The most concentrated, inequitable, and undemocratic land ownership system in the entire developed world


Professor Jim Hunter, Highland historian and former chair of Highlands and Islands Enterprise, was a member of the Scottish Government’s Land Reform Review Group until early April 2013 when he left the group for personal reasons. On Monday 3 June 2013, Jim Hunter was asked by The Herald to comment on the possibility of the Review Group being restructured. The resulting Herald item was published today.

 A fuller 8 page commentary is available here.

Jim Hunter’s full statement to The Herald was as follows:

“If the Scottish Government are serious about land reform, Ministers and the government machine more generally must be involved directly in the work of the group.

“The relevant Cabinet Secretary, Richard Lochhead, should himself chair regular meetings of the group and its advisers. And the group should include senior civil servants with expertise in shaping legislation. This would be to follow the highly productive precedent of the 1997 Land Reform Policy Group which paved the way for the Land Reform Act of 2003.

“The Government should commit right now to legislating in 2014-15 on community land ownership. What needs to be done in this area is clear from lots of evidence already available to the LRRG. The process of getting land into community hands needs to be simpler. And there have to be powers – of the sort to which Johann Lamont has committed the Labour Party – to ensure that moves to community ownership can’t be blocked by existing landlords.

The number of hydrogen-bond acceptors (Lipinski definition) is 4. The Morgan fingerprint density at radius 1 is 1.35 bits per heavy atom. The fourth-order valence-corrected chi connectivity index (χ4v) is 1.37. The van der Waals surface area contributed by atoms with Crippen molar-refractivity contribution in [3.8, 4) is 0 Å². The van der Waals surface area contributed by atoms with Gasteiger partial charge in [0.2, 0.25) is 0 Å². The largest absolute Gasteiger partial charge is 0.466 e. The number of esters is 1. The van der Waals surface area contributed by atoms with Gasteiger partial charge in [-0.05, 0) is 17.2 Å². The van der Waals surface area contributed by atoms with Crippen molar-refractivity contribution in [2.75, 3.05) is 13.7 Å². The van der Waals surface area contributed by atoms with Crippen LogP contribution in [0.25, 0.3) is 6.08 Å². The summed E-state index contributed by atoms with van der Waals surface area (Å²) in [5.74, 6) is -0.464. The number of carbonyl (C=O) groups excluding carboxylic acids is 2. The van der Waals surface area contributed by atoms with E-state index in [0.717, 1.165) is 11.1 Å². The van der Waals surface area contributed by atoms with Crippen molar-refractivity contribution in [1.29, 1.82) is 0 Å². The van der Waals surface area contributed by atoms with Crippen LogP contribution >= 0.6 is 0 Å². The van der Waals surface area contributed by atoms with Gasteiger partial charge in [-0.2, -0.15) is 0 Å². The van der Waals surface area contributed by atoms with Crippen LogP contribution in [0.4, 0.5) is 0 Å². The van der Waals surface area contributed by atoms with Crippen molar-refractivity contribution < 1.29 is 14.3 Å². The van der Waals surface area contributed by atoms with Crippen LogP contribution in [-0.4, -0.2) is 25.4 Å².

“Beyond that, Government needs to tell the group to explore how council tax and business rates might be replaced by a land value tax – something the Scottish Parliament could introduce with existing powers. Such a reform would benefit Scots right across the board by reducing greatly the cost of land for housing and other development.

“And the Scottish Government has to get serious about giving tenant farmers a right to buy their farms. That’s been basic to land reform all across Europe. Danish farmers got a right to buy more than 200 years ago, Irish farmers more than 100 years ago. How much longer are Scottish tenant farmers to be denied a similar right?

“The SNP Government says over and over again that it’s committed to social justice. But there’s precious little that’s socially just about a Scotland where fewer than a thousand people own more than half the country and where tenant farmers, as the LRRG have discovered, are frightened to speak out for fear of repercussions from their lairds.

“Deputy First Minister Nicola Sturgeon said recently of Denmark that ‘it gives us a glimpse of the kind of country we might be’. Well, if she and her colleagues truly want Scotland to be more like Denmark, a country where big estates were long ago confined to history books, then land reform is where they need to start.

“As it is, we’re now six years into an SNP Government which has so far done absolutely nothing legislatively about the fact that Scotland continues to be stuck with the most concentrated, most inequitable, most unreformed and most undemocratic land ownership system in the entire developed world.”